Japanese fiscal management dragged into the spotlight

February 26, 2010

foley-Jane Foley is research director at Forex.com. The opinions expressed are her own.-

Perhaps the oddest side-effect of the  Greece debt crisis has been its ability to drag Japan’s budget into the spotlight.

There are so many differences between Greece and Japan that the question asked by at least one media report “is Greece the next Japan” sounds like a clumsy analogy.

For one thing Japan is not involved in a monetary union and has a flexible (and very liquid) currency.¬† That said, given that all governments will have to compete harder this year to place larger amounts of debt and since there are estimates that Japan‚Äôs gross public debt/GDP ratio could expand to beyond 200 percent this year and given S&P decision to lower the outlook on Japan‚Äôs sovereign credit rating to ‚Äėnegative‚Äô, it is easy to see why Japan‚Äôs budget is drawing attention.

Japan needs to commit itself to budget reform particularly given its ageing population.  A country’s demographics tend to shift at a slow pace meaning that politicians have been aware for decades that budget pressures will increase with the retirement of the baby-boomers.

This is a common theme in almost all industrialised countries though the problem is particularly acute in Japan.  Aware of the issues, there have been attempts by Japanese governments to tackle structural reform.

However, a prolonged period of slow growth in the 1990s (Japan’s lost decade) and again as a consequence of the most recent recession have thwarted progress.  Instead of cutting spending various Japanese governments have been forced to use stimulus spending in an attempt to shore up domestic demand and stave off deflation.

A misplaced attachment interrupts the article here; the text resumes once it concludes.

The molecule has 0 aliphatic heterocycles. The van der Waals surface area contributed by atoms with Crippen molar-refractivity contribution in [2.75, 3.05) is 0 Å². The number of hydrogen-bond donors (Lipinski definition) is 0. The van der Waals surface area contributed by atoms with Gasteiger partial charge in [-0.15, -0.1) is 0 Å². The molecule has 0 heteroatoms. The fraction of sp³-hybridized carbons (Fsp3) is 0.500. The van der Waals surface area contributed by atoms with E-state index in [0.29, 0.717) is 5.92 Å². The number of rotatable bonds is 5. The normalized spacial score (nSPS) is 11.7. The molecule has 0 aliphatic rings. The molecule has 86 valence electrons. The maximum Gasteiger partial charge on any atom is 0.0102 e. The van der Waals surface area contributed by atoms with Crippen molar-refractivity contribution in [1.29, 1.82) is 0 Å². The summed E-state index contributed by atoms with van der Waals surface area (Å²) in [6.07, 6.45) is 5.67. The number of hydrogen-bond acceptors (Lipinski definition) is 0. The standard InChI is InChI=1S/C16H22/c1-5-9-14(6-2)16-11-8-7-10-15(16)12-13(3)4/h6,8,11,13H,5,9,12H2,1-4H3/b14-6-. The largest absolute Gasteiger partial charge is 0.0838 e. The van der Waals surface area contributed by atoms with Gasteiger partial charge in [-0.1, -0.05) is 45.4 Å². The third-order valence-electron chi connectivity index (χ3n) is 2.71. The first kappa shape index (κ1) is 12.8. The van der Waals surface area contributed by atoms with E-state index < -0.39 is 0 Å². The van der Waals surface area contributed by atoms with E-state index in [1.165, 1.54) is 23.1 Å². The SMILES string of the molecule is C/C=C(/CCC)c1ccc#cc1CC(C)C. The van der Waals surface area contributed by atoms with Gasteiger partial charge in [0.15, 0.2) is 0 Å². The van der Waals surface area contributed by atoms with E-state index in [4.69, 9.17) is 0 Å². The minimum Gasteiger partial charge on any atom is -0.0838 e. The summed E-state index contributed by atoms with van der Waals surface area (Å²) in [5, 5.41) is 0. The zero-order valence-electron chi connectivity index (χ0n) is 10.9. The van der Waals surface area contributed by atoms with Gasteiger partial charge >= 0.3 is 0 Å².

Not only does an older population increase the draw on health, welfare and pension schemes but it also changes the dynamics of the savings rate; pensioners tend to draw down savings.  This is of particular note in Japan where domestic savers make up the bulk of demand for Japanese government bonds (JGB).  Strong demand from a large pool of savers has helped pushed down the yields on Japanese bonds.

Understandably there are concerns that as the baby boomers retire, the savings ratio in Japan will lessen and yields on JGB will rise relative to yields on German bunds or US t-notes and treasuries.  Japan’s savings rate has been in rapid decline since the 1980s.

This is partly a function of the increased provisions stemming from government spending.  However, the gap over the US savings rate is now all but eroded suggesting a change in the demand dynamic for JGBs may be afoot.

All this is bad news, but unlike Greece, Japan is still a long way from crisis.  Some commentators have pointed out that Japan’s net public debt must be considered.  This is valid as once the government’s financial assets are considered, Japan’s debt is closer to 100% of GDP.  Since changes in the net debt basically equal the budget deficit (or surplus), this ratio is solid indicator of a government’s fiscal performance.

Not only that, but unlike Greece, Japan has the advantage of a flexible exchange rate ‚Äď though the yen tends not to be driven by Japanese fundamentals.¬† The fact that so much of Japan‚Äôs debt is held domestically has afforded the yen with stability in times of global uncertainty.

This has made the yen a safe-haven which has hindered its ability to soften in reflection of Japan’s weak economic fundamentals.   While this is a concern to the Japanese authorities, it is reasonable to assume that the return of growth in 2010 to most countries will allow the yen to continue softening which will support domestic growth and lessen the pressures on the budget.

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